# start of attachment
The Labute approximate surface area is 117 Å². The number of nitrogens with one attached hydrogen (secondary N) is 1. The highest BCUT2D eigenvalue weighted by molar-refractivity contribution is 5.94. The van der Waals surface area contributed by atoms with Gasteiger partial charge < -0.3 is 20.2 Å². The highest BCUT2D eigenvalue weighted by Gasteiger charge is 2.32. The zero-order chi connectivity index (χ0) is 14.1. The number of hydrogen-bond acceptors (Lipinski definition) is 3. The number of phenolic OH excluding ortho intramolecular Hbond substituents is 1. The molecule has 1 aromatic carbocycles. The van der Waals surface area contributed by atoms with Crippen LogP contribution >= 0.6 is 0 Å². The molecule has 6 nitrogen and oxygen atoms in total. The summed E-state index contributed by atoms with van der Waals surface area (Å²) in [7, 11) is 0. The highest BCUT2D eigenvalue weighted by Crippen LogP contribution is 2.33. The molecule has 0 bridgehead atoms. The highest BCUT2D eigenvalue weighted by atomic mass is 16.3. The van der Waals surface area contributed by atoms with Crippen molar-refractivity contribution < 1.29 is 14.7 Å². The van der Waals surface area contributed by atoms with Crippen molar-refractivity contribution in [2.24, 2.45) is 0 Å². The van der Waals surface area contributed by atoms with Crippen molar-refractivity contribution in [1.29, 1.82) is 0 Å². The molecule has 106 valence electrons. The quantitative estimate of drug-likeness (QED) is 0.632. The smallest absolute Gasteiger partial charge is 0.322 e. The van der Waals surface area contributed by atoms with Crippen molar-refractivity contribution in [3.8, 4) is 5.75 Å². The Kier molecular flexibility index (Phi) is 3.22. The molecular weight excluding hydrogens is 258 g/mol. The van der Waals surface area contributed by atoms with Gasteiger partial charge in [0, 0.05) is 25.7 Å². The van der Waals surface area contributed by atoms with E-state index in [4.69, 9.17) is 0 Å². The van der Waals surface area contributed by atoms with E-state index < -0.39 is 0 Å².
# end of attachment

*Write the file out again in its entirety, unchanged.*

The Labute approximate surface area is 117 Å². The number of nitrogens with one attached hydrogen (secondary N) is 1. The highest BCUT2D eigenvalue weighted by molar-refractivity contribution is 5.94. The van der Waals surface area contributed by atoms with Gasteiger partial charge < -0.3 is 20.2 Å². The highest BCUT2D eigenvalue weighted by Gasteiger charge is 2.32. The zero-order chi connectivity index (χ0) is 14.1. The number of hydrogen-bond acceptors (Lipinski definition) is 3. The number of phenolic OH excluding ortho intramolecular Hbond substituents is 1. The molecule has 1 aromatic carbocycles. The van der Waals surface area contributed by atoms with Crippen LogP contribution >= 0.6 is 0 Å². The molecule has 6 nitrogen and oxygen atoms in total. The summed E-state index contributed by atoms with van der Waals surface area (Å²) in [7, 11) is 0. The highest BCUT2D eigenvalue weighted by Crippen LogP contribution is 2.33. The molecule has 0 bridgehead atoms. The highest BCUT2D eigenvalue weighted by atomic mass is 16.3. The van der Waals surface area contributed by atoms with Crippen molar-refractivity contribution < 1.29 is 14.7 Å². The van der Waals surface area contributed by atoms with Crippen molar-refractivity contribution in [2.24, 2.45) is 0 Å². The van der Waals surface area contributed by atoms with Crippen molar-refractivity contribution in [1.29, 1.82) is 0 Å². The molecule has 106 valence electrons. The quantitative estimate of drug-likeness (QED) is 0.632. The smallest absolute Gasteiger partial charge is 0.322 e. The van der Waals surface area contributed by atoms with Crippen molar-refractivity contribution in [3.8, 4) is 5.75 Å². The Kier molecular flexibility index (Phi) is 3.22. The molecular weight excluding hydrogens is 258 g/mol. The van der Waals surface area contributed by atoms with Gasteiger partial charge in [0, 0.05) is 25.7 Å². The van der Waals surface area contributed by atoms with E-state index in [4.69, 9.17) is 0 Å². The van der Waals surface area contributed by atoms with E-state index < -0.39 is 0 Å².